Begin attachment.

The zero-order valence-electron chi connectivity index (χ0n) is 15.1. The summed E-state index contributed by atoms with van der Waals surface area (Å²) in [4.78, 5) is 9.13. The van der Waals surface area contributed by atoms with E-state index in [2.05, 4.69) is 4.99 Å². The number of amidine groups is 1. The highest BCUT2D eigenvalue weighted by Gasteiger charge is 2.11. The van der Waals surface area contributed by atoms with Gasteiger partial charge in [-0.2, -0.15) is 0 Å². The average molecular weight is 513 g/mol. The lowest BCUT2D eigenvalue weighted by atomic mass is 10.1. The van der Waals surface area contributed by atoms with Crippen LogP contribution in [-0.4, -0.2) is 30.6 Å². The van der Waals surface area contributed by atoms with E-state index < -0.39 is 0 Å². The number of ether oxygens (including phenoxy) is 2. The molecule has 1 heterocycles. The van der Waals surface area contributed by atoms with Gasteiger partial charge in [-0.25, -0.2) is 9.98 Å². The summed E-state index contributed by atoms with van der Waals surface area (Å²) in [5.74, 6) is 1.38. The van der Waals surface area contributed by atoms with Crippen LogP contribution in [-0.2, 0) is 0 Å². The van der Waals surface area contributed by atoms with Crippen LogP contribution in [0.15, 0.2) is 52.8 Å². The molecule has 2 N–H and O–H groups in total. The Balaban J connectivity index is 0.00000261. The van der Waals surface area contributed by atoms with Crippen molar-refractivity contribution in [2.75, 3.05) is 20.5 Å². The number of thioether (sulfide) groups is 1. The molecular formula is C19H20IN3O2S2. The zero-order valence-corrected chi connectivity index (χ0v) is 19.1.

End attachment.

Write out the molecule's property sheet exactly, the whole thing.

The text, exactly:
The zero-order valence-electron chi connectivity index (χ0n) is 15.1. The summed E-state index contributed by atoms with van der Waals surface area (Å²) in [4.78, 5) is 9.13. The van der Waals surface area contributed by atoms with E-state index in [2.05, 4.69) is 4.99 Å². The number of amidine groups is 1. The highest BCUT2D eigenvalue weighted by Gasteiger charge is 2.11. The van der Waals surface area contributed by atoms with Gasteiger partial charge in [-0.2, -0.15) is 0 Å². The average molecular weight is 513 g/mol. The lowest BCUT2D eigenvalue weighted by atomic mass is 10.1. The van der Waals surface area contributed by atoms with Crippen LogP contribution in [-0.4, -0.2) is 30.6 Å². The van der Waals surface area contributed by atoms with E-state index < -0.39 is 0 Å². The number of ether oxygens (including phenoxy) is 2. The molecule has 1 heterocycles. The van der Waals surface area contributed by atoms with Gasteiger partial charge in [-0.25, -0.2) is 9.98 Å². The summed E-state index contributed by atoms with van der Waals surface area (Å²) in [5.74, 6) is 1.38. The van der Waals surface area contributed by atoms with Crippen LogP contribution in [-0.2, 0) is 0 Å². The van der Waals surface area contributed by atoms with Crippen LogP contribution in [0.15, 0.2) is 52.8 Å². The molecule has 2 N–H and O–H groups in total. The Balaban J connectivity index is 0.00000261. The van der Waals surface area contributed by atoms with Crippen molar-refractivity contribution in [2.75, 3.05) is 20.5 Å². The number of thioether (sulfide) groups is 1. The molecular formula is C19H20IN3O2S2. The zero-order valence-corrected chi connectivity index (χ0v) is 19.1.